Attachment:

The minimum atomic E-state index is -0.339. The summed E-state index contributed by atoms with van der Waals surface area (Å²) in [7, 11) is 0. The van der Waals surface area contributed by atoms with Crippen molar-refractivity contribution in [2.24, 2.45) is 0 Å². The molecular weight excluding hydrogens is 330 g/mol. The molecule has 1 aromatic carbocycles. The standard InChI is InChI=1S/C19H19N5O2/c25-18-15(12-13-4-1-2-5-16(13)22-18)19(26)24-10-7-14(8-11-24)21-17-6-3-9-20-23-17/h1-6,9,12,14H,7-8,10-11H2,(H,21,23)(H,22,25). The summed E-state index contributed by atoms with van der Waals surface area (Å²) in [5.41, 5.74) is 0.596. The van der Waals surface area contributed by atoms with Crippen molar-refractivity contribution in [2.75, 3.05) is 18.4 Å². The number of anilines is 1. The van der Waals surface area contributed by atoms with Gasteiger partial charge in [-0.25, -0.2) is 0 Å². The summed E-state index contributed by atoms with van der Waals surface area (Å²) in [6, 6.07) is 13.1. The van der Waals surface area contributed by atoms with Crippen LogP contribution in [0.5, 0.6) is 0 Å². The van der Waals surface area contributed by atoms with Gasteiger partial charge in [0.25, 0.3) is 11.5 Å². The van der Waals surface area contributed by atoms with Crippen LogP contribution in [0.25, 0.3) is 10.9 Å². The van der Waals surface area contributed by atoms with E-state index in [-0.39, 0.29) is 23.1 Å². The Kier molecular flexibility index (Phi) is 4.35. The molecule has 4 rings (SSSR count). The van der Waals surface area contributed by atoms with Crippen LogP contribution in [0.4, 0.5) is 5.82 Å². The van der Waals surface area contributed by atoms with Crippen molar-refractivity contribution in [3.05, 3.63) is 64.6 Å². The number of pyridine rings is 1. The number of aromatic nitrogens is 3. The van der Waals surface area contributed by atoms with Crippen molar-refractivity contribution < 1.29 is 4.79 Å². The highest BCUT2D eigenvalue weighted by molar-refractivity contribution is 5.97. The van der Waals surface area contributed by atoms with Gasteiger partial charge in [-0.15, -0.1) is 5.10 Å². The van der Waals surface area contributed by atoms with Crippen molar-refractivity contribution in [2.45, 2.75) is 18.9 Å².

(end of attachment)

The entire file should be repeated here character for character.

The minimum atomic E-state index is -0.339. The summed E-state index contributed by atoms with van der Waals surface area (Å²) in [7, 11) is 0. The van der Waals surface area contributed by atoms with Crippen molar-refractivity contribution in [2.24, 2.45) is 0 Å². The molecular weight excluding hydrogens is 330 g/mol. The molecule has 1 aromatic carbocycles. The standard InChI is InChI=1S/C19H19N5O2/c25-18-15(12-13-4-1-2-5-16(13)22-18)19(26)24-10-7-14(8-11-24)21-17-6-3-9-20-23-17/h1-6,9,12,14H,7-8,10-11H2,(H,21,23)(H,22,25). The summed E-state index contributed by atoms with van der Waals surface area (Å²) in [5.41, 5.74) is 0.596. The van der Waals surface area contributed by atoms with Crippen molar-refractivity contribution in [2.75, 3.05) is 18.4 Å². The number of anilines is 1. The van der Waals surface area contributed by atoms with Gasteiger partial charge in [-0.25, -0.2) is 0 Å². The summed E-state index contributed by atoms with van der Waals surface area (Å²) in [6, 6.07) is 13.1. The van der Waals surface area contributed by atoms with Crippen LogP contribution in [0.5, 0.6) is 0 Å². The van der Waals surface area contributed by atoms with Gasteiger partial charge in [0.25, 0.3) is 11.5 Å². The van der Waals surface area contributed by atoms with Crippen LogP contribution in [0.25, 0.3) is 10.9 Å². The van der Waals surface area contributed by atoms with E-state index in [-0.39, 0.29) is 23.1 Å². The Kier molecular flexibility index (Phi) is 4.35. The molecule has 4 rings (SSSR count). The van der Waals surface area contributed by atoms with Crippen LogP contribution in [0.4, 0.5) is 5.82 Å². The van der Waals surface area contributed by atoms with Crippen molar-refractivity contribution in [3.05, 3.63) is 64.6 Å². The number of pyridine rings is 1. The number of aromatic nitrogens is 3. The van der Waals surface area contributed by atoms with Crippen molar-refractivity contribution < 1.29 is 4.79 Å². The highest BCUT2D eigenvalue weighted by molar-refractivity contribution is 5.97. The van der Waals surface area contributed by atoms with Gasteiger partial charge in [-0.15, -0.1) is 5.10 Å². The van der Waals surface area contributed by atoms with Crippen molar-refractivity contribution in [2.45, 2.75) is 18.9 Å².